All Nature Explore Programs are based on research


Family Involvement
Nature Explore Families’ Club and At Home With Nature

All Nature Explore Programs are based on research

Warren Village

Denver, CO

Infant/Toddler Area


Warren Village

Denver, CO

Preschool Area


US Forest Service Chief’s Honor Award for
Engaging Urban America

Smith’s Playhouse

Philadelphia, PA

Smith’s Playhouse

Philadelphia, PA

Lone Star Family Medical Center

Green Ambassadors creating a buzz:
Health and Fitness Initiative

Nature Explore Concept Plan

Nature Explore Concept Plan

USFS Educational Resources
Woodsy Owl
Lend a Hand, Care for the Land


Community Partners: Document changes in knowledge,
attitudes, and behaviors related to design and benefits of the
Nature Explore Classroom.
Nature Explore Workshop Pre/Post-Survey
• Pre-training, participants already agreed with many of the
objectives and were generally supportive of the project.
• After training, respondents were in much stronger agreement
with all project objectives.
• Action steps planned by participants demonstrate strong buy-in.

Early Outcomes
• Trees for Texas donating all the trees for the space
• Sam Houston National Forest donating “loose parts”
• Eagle Scout assembling many components under supervision of
Texas A&M Forest Service
• College youth mentored with Nature Explore certified Landscape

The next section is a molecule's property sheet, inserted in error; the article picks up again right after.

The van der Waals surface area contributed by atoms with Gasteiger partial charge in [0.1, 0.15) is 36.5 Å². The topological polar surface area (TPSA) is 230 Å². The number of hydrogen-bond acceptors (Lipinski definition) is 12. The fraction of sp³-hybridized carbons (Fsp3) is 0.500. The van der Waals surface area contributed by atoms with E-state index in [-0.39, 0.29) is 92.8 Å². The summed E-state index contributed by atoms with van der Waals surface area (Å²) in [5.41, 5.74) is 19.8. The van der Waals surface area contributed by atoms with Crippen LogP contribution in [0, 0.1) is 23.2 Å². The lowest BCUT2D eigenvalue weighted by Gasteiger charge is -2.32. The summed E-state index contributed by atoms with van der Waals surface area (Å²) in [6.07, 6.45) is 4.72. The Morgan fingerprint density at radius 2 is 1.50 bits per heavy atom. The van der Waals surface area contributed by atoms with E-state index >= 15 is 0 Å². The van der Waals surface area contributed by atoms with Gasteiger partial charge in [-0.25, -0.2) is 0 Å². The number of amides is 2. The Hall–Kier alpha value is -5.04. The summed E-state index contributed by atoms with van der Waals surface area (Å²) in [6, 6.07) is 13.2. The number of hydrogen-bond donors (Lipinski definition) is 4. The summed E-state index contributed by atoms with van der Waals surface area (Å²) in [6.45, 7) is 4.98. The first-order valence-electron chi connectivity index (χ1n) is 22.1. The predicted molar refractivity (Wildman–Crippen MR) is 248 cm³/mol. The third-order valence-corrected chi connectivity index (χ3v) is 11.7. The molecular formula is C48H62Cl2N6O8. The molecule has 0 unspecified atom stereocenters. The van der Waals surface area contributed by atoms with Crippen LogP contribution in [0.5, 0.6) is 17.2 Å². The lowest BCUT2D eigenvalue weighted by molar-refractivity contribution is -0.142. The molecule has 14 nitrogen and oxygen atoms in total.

• Green Ambassador created a planting plan for the space
• Texas AgriLife will provide classes on healthy eating using plants
grown in the Nature Explore garden beds
• Partners will provide programming at the clinic and at the nearby
forests and parks

Healthcare Providers: Document changes in knowledge,
attitudes, and behaviors related to prescribing nature to patients
and benefits of doing so.
• Pre/post-survey of healthcare providers participating in Rx for
Outdoor Activity training
• Follow-up to track program implementation, number of
prescriptions written, and number of prescriptions fulfilled

Survey of Patients and Nature Explore Classroom
Programming Participants will measure:
• perceived barriers and benefits to spending time in nature;
• overall experience in the Nature Explore Classroom;
• intent to visit the Nature Explore Classroom again and/or visit
another local nature area.

Future Research Opportunities
Identify tools or incentives necessary to increase
participation in Nature Explore or other Park Rx programs

• Needs assessment
◦ Space, access, community partners, demographics
• Prescription/medication-adherence research
◦ Managed Problem-Solving (MAPS) therapeutic

Future Research Opportunities
Which health outcomes can be measured?
• Mental health/cognitive function
• Physical activity & obesity
• Stress and cardiovascular health
• Mobile monitoring - smart phone apps, gps & wearable


Tamberly Conway, Ph.D.
Partnerships, Diversity and Inclusion Specialist, Conservation Education, USDA Forest Service
Sara Espinoza
Managing Director, Research and Best Practices, National Environmental Education Foundation
Michelle Kondo, Ph.D.
Scientist, USDA Forest Service